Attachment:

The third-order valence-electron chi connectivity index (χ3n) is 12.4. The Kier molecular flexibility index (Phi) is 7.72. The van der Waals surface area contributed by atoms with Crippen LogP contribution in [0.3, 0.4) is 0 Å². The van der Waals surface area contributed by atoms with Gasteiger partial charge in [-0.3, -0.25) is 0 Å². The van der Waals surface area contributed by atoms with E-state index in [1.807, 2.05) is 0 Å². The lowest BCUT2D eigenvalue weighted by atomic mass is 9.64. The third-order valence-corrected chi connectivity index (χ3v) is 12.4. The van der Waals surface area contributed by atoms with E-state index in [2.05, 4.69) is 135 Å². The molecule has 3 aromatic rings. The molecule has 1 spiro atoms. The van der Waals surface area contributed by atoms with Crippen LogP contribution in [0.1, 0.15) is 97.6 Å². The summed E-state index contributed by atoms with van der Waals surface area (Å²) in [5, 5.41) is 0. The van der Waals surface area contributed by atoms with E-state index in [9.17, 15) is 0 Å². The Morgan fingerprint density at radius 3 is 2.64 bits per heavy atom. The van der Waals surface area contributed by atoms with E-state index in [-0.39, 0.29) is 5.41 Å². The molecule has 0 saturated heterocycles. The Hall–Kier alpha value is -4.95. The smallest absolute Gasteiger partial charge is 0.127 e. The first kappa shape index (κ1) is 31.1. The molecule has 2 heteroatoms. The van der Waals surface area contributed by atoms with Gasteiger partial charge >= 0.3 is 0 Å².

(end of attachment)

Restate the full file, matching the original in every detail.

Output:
The third-order valence-electron chi connectivity index (χ3n) is 12.4. The Kier molecular flexibility index (Phi) is 7.72. The van der Waals surface area contributed by atoms with Crippen LogP contribution in [0.3, 0.4) is 0 Å². The van der Waals surface area contributed by atoms with Gasteiger partial charge in [-0.3, -0.25) is 0 Å². The van der Waals surface area contributed by atoms with E-state index in [1.807, 2.05) is 0 Å². The lowest BCUT2D eigenvalue weighted by atomic mass is 9.64. The third-order valence-corrected chi connectivity index (χ3v) is 12.4. The van der Waals surface area contributed by atoms with E-state index in [2.05, 4.69) is 135 Å². The molecule has 3 aromatic rings. The molecule has 1 spiro atoms. The van der Waals surface area contributed by atoms with Crippen LogP contribution in [0.1, 0.15) is 97.6 Å². The summed E-state index contributed by atoms with van der Waals surface area (Å²) in [5, 5.41) is 0. The van der Waals surface area contributed by atoms with E-state index in [9.17, 15) is 0 Å². The Morgan fingerprint density at radius 3 is 2.64 bits per heavy atom. The van der Waals surface area contributed by atoms with E-state index in [-0.39, 0.29) is 5.41 Å². The molecule has 0 saturated heterocycles. The Hall–Kier alpha value is -4.95. The smallest absolute Gasteiger partial charge is 0.127 e. The first kappa shape index (κ1) is 31.1. The molecule has 2 heteroatoms. The van der Waals surface area contributed by atoms with Gasteiger partial charge >= 0.3 is 0 Å².